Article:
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Mark Hess/Ed Campion

Headquarters, Washington, D.C. July 18, 1990
(Phone: 202/453-8536)

Don Haley
Ames-Dryden Flight Research Facility, Edwards, Calif.
(Phone: 805/258-8381)

Kyle Herring
Johnson Space Center, Houston
(Phone: 713/483-5111)

RELEASE: 90-100

SPACE SHUTTLE DRAG CHUTE TESTS SET TO BEGIN AT AMES-DRYDEN

Tests of a drag parachute system to improve the landing
capabilities of Space Shuttle orbiters are expected to begin
later this month at NASA's Ames-Dryden Flight Research Facility,
Edwards, Calif.

The tests are part of NASA's continuing program to upgrade
operational capabilities and flight safety of the Space Shuttle
fleet.

Drag chutes are specially designed parachutes deployed from
the aft end of an aircraft or aerospace vehicle to supplement the
normal system of brakes and help slow the vehicle's speed after
it has landed on a runway. Drag chutes on the orbiters will
permit them to land safely in a shorter distance and also help
reduce tire and brake wear.

The drag chute tests will be conducted on the same B-52 that
Ames-Dryden uses as a "mothership" to take manned and unmanned
aircraft to altitudes of up to 40,000 feet where they are
air-launched and their research flights begin.
The orbiter drag chute is four feet smaller in diameter than
the normal B-52 chute. For these tests, a modified orbiter drag
chute compartment has been mounted on the B-52. This results in
a difference in the load path of the parachute loads on the
aircraft. To handle the new loads, NASA has strengthened the
tail section of the B-52 where the drag chute deployment system
is located.

Instrumentation will record loads at various locations in
the attachment system and aft-facing cameras will film the
deployment of the drag chute during the tests. Data obtained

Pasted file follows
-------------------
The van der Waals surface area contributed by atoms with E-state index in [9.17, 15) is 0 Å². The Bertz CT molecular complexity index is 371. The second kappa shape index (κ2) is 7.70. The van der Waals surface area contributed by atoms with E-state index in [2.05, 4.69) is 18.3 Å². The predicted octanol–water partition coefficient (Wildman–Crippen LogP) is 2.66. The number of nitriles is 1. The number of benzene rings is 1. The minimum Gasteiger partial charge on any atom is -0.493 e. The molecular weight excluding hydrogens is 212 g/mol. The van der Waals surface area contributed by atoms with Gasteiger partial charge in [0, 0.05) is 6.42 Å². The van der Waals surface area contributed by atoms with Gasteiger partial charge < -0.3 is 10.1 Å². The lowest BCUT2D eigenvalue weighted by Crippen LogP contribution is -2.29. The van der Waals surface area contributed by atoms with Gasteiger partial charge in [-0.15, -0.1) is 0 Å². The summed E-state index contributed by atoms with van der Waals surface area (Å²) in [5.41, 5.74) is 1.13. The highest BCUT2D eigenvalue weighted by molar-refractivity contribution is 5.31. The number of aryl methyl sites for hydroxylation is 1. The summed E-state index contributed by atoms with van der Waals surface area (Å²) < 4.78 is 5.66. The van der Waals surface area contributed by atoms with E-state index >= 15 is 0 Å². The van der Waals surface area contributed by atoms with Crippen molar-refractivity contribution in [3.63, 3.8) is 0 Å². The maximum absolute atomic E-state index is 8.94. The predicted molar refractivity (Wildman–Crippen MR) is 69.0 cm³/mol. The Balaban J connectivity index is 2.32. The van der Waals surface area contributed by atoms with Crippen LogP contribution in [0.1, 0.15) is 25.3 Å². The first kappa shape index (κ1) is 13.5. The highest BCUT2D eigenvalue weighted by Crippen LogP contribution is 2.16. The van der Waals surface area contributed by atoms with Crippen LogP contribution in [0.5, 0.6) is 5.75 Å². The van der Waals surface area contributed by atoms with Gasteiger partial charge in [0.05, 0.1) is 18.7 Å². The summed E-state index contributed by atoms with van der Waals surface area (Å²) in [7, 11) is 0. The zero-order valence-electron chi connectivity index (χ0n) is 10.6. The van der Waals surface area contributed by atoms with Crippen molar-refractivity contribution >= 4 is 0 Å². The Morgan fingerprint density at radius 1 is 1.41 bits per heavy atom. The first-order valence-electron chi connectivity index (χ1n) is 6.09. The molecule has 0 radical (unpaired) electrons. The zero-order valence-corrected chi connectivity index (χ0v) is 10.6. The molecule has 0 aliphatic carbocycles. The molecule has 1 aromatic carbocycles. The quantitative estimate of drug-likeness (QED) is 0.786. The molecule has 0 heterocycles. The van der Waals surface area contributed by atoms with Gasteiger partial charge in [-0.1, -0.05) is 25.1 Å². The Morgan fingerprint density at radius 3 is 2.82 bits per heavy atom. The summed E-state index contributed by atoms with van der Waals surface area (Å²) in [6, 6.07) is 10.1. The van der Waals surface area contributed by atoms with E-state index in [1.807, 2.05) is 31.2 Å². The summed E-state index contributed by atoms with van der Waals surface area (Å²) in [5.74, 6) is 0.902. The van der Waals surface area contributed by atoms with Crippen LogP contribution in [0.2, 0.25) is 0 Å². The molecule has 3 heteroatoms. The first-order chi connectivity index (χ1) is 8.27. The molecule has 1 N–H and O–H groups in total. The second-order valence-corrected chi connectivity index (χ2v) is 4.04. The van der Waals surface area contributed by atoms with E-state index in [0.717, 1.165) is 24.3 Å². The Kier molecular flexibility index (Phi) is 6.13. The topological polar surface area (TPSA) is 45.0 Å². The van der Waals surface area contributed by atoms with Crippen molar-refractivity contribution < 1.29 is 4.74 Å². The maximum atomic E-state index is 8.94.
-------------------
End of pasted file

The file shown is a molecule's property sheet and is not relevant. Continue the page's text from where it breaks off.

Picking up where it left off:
from the tests will be used to validate predicted loads for an
operational orbiter.

Eight landing tests with the orbiter chute system are
planned at Ames-Dryden with chute deployment at speeds ranging
from 140 to 200 knots (160 to 230 mph). Orbiter landing speeds
range from 180 to 225 knots (210 to 260 mph).

The B-52 is restricted to a top landing speed of 200 knots
in the tests because of tire limitations.

Endeavour, the orbiter being built by Rockwell
International, Palmdale, Calif., is expected to become the first
Space Shuttle with a built-in drag chute deployment system when
it is rolled out of the assembly plant next year. The system
will be installed on the three orbiters now in use -- Discovery,
Atlantis and Columbia -- as part of the program to continually
upgrade and improve the reusable spacecraft.

Piloting the B-52 during the tests will be C. Gordon
Fullerton, a former astronaut who flew on two Space Shuttle
missions. Fullerton, now a research pilot at Ames-Dryden, was
also a member of the NASA flight crews that carried out the Space
Shuttle approach and landing tests at Ames-Dryden in 1977 with
the prototype orbiter Enterprise.

The NASA B-52 test aircraft, built in 1952, is the oldest
B-52 in flying status and also the oldest research aircraft flown
by NASA. It was used as the launch aircraft on most of the X-15
research flights in the 1960s and lifting body missions in the
1970s and early 1980s. It was most recently the launch aircraft
for the first successful test of the commercially developed
Pegasus air-launched space booster.
The orbiter drag chute test program is managed by NASA's
Johnson Space Center, Houston. Also participating in the program
are Rockwell International, which designed the orbiter drag chute
system; Irvin Industries, Santa Ana, Calif., which designed the
parachute; and the Boeing Airplane Co., Seattle, which designed
the modifications to the B-52 test aircraft.

- end -

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TO: MDS/PRA Group
1615 L Street, N.W. - Suite 100
Washington, D.C. 20036

DATE & TIME: JULY 18, 1990

ORDERED BY: Edward Campion
NASA Headquarters/LMD
400 Maryland Avenue, SW
Washington, DC 20546 PHONE: 202/453-8400

PROJECT TITLE: Release No: 90-100

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